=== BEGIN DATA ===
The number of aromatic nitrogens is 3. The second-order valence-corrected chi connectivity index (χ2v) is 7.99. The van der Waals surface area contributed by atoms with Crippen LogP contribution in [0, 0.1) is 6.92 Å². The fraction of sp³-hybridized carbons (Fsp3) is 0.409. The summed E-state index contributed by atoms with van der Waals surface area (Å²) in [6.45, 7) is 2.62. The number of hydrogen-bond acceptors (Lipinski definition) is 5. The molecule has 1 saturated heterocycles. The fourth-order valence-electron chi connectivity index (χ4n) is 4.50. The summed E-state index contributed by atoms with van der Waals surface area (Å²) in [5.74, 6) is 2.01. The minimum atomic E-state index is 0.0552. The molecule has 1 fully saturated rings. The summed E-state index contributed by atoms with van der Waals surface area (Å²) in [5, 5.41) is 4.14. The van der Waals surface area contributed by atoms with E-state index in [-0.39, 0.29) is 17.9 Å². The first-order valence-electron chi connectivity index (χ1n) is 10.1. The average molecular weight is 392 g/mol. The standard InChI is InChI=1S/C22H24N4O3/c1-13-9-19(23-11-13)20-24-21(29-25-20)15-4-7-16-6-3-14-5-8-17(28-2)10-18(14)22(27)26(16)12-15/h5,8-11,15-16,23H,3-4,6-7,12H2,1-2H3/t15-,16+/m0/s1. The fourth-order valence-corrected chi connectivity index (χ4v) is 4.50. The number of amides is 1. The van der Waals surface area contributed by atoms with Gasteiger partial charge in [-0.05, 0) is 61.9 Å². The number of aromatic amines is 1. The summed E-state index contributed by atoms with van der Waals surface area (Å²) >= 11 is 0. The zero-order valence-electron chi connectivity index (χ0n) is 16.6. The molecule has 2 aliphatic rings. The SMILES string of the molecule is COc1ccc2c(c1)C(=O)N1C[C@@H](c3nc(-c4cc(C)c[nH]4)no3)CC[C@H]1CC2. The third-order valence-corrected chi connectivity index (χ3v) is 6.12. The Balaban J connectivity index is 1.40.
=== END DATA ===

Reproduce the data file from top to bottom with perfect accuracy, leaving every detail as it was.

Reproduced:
The number of aromatic nitrogens is 3. The second-order valence-corrected chi connectivity index (χ2v) is 7.99. The van der Waals surface area contributed by atoms with Crippen LogP contribution in [0, 0.1) is 6.92 Å². The fraction of sp³-hybridized carbons (Fsp3) is 0.409. The summed E-state index contributed by atoms with van der Waals surface area (Å²) in [6.45, 7) is 2.62. The number of hydrogen-bond acceptors (Lipinski definition) is 5. The molecule has 1 saturated heterocycles. The fourth-order valence-electron chi connectivity index (χ4n) is 4.50. The summed E-state index contributed by atoms with van der Waals surface area (Å²) in [5.74, 6) is 2.01. The minimum atomic E-state index is 0.0552. The molecule has 1 fully saturated rings. The summed E-state index contributed by atoms with van der Waals surface area (Å²) in [5, 5.41) is 4.14. The van der Waals surface area contributed by atoms with E-state index in [-0.39, 0.29) is 17.9 Å². The first-order valence-electron chi connectivity index (χ1n) is 10.1. The average molecular weight is 392 g/mol. The standard InChI is InChI=1S/C22H24N4O3/c1-13-9-19(23-11-13)20-24-21(29-25-20)15-4-7-16-6-3-14-5-8-17(28-2)10-18(14)22(27)26(16)12-15/h5,8-11,15-16,23H,3-4,6-7,12H2,1-2H3/t15-,16+/m0/s1. The fourth-order valence-corrected chi connectivity index (χ4v) is 4.50. The number of amides is 1. The van der Waals surface area contributed by atoms with Gasteiger partial charge in [-0.05, 0) is 61.9 Å². The number of aromatic amines is 1. The summed E-state index contributed by atoms with van der Waals surface area (Å²) >= 11 is 0. The zero-order valence-electron chi connectivity index (χ0n) is 16.6. The molecule has 2 aliphatic rings. The SMILES string of the molecule is COc1ccc2c(c1)C(=O)N1C[C@@H](c3nc(-c4cc(C)c[nH]4)no3)CC[C@H]1CC2. The third-order valence-corrected chi connectivity index (χ3v) is 6.12. The Balaban J connectivity index is 1.40.